Reed Lake is Breaming!

For me the end of the river season marks the beginning of my fishing, it’s a time for me to look at different venues and new targets. At this time of year two species are very heavy on my mind and that’s Tench and Bream, for the fighting qualities spring Tench are a fantastic quarry at this time of year, hungry, eager and ready to test your fishing tackle. Bream on the other hand are not really noted for the fighting ability’s but the willingness to feed and the impressive sight of a big bream is enough to get any coarse anglers hot under the umbrella. This year I have opted for a change of tactics to hopefully increase my chances of reaching my targets and that is to target two species of fish using the same fishing tackle and bait, hopefully this will put some more fish on the bank, the logic behind the idea being that if ones not willing to feed then maybe there other is and if they are both feeding then some PBs and red letter days should be coming my way, well that’s the theory anyway.

Venue and Aims

The lake I’m fishing today is Reed Lake on the Mid-Kent Fisheries ticket, plenty of Tench and Bream to be caught and with it’s deep margins should provide some great sport for both species. Tench are noted for being great margin feeders but bream are not, I hope that the deep margins 5-6ft straight down will give the bream some more confidence to feed close in. The aim today is to catch my first Bream and Tench of the season, now you can never guaranty that you’re going to catch a monster so I’ve decided to set realistic targets that can be achieved. For the Tench its 3Ib and for the Bream its 5Ib, this may not sound big but being my first time fishing this lake its best to keep the targets low until you get to know the venue, if you do catch a monster it make the victory even more sweeter.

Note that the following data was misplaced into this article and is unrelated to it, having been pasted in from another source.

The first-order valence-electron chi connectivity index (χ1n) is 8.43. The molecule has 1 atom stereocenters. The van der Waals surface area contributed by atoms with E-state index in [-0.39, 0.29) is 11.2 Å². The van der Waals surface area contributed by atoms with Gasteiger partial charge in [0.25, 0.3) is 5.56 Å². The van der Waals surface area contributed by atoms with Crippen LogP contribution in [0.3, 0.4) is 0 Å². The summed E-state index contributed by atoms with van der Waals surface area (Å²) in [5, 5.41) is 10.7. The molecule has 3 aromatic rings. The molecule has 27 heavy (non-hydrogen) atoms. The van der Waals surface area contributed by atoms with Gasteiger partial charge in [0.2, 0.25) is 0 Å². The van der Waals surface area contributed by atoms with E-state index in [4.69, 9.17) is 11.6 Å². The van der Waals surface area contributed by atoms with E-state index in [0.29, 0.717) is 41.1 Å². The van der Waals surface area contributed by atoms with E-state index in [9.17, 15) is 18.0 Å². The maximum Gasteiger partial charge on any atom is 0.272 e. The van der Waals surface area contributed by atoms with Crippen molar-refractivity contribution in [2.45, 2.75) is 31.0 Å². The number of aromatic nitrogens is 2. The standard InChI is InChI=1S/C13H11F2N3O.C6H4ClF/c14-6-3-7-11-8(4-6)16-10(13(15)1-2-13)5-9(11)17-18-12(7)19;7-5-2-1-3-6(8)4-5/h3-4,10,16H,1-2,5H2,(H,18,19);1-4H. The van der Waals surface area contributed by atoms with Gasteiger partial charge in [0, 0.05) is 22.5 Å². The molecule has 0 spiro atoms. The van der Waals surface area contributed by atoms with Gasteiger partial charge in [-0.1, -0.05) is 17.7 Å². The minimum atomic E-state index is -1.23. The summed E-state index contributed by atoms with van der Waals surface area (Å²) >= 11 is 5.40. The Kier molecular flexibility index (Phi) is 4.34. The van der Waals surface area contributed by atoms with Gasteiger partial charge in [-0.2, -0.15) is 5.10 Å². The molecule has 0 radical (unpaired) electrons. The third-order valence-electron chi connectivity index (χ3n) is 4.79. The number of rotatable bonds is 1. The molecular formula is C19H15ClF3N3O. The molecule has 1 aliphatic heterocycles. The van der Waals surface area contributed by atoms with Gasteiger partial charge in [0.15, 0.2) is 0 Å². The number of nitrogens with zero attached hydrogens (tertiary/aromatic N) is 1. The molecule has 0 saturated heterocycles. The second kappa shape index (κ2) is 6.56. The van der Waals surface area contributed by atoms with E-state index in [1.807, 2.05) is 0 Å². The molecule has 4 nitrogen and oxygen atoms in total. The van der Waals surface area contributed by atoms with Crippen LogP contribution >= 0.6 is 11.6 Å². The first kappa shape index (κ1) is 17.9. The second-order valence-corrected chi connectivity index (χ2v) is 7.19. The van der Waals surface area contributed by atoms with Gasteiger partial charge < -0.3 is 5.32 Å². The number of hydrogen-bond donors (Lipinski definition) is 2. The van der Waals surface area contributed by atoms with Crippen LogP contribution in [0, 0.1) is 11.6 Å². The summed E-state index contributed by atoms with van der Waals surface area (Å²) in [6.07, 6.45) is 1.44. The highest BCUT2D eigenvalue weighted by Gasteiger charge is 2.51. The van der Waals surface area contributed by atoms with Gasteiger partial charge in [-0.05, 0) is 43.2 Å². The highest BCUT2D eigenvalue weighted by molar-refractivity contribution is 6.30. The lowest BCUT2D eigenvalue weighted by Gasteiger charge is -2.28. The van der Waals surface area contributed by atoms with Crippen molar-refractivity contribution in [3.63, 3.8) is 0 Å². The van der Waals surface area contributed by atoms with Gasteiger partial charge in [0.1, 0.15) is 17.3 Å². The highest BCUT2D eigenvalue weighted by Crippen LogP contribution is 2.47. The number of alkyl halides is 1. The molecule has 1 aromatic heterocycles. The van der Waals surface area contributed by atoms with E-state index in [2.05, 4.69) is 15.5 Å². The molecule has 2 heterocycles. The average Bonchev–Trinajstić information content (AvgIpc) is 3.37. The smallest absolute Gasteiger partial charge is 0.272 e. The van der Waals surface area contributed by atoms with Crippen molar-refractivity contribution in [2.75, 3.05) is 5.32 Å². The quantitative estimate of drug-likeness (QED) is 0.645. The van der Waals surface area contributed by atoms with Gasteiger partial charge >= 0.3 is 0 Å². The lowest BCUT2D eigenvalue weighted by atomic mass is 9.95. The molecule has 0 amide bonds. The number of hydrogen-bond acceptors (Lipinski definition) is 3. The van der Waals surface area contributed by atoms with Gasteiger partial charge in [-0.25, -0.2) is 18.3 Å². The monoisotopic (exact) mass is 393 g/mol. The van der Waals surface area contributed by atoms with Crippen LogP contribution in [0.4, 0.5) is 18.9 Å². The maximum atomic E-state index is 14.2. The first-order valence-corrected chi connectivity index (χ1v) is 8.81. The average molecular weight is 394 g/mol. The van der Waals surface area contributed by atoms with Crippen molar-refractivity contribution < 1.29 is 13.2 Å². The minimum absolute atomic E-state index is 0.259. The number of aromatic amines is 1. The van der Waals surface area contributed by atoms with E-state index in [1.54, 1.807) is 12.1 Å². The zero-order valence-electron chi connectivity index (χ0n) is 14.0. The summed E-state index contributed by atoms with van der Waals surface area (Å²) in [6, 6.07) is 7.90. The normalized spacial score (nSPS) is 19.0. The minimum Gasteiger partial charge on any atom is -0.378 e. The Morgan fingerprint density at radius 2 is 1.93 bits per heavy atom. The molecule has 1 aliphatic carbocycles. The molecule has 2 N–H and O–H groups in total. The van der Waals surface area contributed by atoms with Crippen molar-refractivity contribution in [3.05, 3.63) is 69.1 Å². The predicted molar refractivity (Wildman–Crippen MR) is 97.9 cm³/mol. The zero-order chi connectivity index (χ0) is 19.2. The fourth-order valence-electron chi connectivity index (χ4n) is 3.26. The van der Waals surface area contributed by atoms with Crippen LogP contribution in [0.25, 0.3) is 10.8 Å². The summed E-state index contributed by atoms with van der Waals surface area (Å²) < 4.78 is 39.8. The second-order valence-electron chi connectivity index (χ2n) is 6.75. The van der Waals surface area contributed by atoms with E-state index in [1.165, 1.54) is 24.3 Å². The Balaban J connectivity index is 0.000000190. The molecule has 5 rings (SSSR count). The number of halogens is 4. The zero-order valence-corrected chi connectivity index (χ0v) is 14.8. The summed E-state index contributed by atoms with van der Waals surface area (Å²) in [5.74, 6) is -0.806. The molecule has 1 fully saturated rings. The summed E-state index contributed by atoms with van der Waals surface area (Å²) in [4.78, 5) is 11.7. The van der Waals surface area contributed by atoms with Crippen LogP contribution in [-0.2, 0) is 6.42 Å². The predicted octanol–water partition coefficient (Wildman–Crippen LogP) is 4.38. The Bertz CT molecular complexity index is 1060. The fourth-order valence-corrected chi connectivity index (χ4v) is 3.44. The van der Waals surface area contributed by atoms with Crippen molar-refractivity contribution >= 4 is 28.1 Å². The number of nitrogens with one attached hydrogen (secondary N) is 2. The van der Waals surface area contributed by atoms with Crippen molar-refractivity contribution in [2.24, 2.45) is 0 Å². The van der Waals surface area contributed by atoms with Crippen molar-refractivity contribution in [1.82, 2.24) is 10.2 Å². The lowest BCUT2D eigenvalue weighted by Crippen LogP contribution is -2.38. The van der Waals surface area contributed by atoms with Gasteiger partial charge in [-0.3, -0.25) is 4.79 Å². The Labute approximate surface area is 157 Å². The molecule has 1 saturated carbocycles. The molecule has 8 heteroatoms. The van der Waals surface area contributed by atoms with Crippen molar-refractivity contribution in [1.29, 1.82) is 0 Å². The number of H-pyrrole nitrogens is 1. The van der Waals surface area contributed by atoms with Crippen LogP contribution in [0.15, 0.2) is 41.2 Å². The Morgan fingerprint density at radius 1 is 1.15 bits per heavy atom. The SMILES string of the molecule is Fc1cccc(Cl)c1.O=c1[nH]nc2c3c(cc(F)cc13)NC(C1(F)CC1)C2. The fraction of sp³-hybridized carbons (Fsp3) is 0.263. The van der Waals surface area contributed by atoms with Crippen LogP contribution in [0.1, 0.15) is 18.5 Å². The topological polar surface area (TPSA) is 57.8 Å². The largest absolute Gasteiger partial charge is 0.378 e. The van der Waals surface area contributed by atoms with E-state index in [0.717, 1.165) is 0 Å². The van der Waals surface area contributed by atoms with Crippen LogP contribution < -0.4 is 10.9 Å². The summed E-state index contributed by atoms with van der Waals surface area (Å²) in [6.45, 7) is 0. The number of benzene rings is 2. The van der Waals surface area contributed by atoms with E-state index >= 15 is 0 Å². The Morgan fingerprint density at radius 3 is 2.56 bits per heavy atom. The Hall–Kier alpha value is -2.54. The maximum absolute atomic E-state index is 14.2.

The Weather

Again it seem as though the weather man has got it wrong “warm and sunny”… far from it. The average air temperature was around 8-10 degrees C and the water temp around 9 degrees C, wind direction was southwesterly and blowing around 15-17mph, pressure was still high at 1020mb going down to 1016mb by the evening. Really it was quite chilly with cloud cover all day.

Fishing Tackle, Rigs and Bait

I’m using my 10ft nan-Tec float fishing rod, what can I say apart from amazing and it’s the only rod I’ll use for float work in the margins. Seeing as Im targeting two species I needed to average and balance my tackle out to accommodate both fish so with this in mind I set up an insert waggler on 6Ib main line with a bulk shotting pattern to get the bait hard on the deck before the small Roach and Rudd had their way with it. The hook needed to be a bit of an all-rounder so I picked a size 16 Drennan wide gape hook which I can use for all the different hook baits. Bait wise maggot, caster, red worm and sweetcorn either on their own or cocktailed depending on what is working at the time. Loose feed was a mixes of all the hook baits along with hemp and 8mm Halibut pellet, this I hoped would attract both species into the swim.